There were still plenty of beautiful things to see though and we discovered that some packs had been filled with soccer balls, iPod docking stations and frisbees. The second day, we only had to hike 6kms to reach Newcastle, and there was time to swim at Bar Beach on the way. The best part was that we got to hike 3kms along the beach. Walking on sand is hard going, but it was fun to show the kids the sea stars, snails and dead bluebottles on the way. The other interesting part of this trip was the amount of kids who sought me out to ask Science questions. It was nice to see them actually interested in learning in an outdoor, social setting.

By the end of this hike, the Bronzies had regained confidence in me, I had more confidence in myself and I definitely want to be included on the Gold walk on Fraser Island next year, because Lana is an amazing young woman, and so are the other Golds.

I strongly encourage every person with the opportunity to undertake the Duke of Edinburgh’s Award, to help their kids to undertake the Award or to sign up for the Dukes team at their school. It’s an amazing experience, and you get to see some awesome sights:





The Essential Bits of Kit

At the end of your teaching degree, you step out into the world with a piece of paper that declares you qualified to inculcate young minds with Science learning:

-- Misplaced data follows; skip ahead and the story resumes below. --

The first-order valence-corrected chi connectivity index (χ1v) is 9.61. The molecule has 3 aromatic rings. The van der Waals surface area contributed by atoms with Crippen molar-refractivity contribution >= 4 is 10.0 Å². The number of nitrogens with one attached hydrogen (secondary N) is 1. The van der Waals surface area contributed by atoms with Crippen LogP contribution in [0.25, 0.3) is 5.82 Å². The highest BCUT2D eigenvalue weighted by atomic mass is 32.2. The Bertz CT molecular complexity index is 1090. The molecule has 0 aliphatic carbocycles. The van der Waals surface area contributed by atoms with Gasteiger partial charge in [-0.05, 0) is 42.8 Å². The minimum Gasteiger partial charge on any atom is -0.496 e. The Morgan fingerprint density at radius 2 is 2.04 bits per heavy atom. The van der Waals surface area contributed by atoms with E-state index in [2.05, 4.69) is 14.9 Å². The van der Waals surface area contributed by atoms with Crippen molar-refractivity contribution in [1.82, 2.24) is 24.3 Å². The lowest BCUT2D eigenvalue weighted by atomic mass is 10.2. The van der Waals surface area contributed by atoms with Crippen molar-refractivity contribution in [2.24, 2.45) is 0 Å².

However, on your first day as a teacher in a school, you feel more like this:


During prac, when you’re teamed up with another teacher, you collect a great deal of resources from them, learn to develop your own resources and build confidence standing in front of a class. But it’s not really teaching and it’s not really you managing their behaviour. You also never end up paying the same amount of attention to detail that you do when you’re on your own.

Here are the things you really need when the responsibility is all yours:

Inspiration from the 21st Century:






TED talks

HSC online

BBC bitesize



ABC Splash

I Fucking love Science





Designing interesting lessons and experiments takes a lot of mental power. You have to ensure that they are scientifically rigorous, but engaging enough to keep teenagers entertained for 50 minutes. I use a lot of role plays, information search activities and electronic simulations. You also have to be able to dope an experiment and judge the level of detail you will require in the results.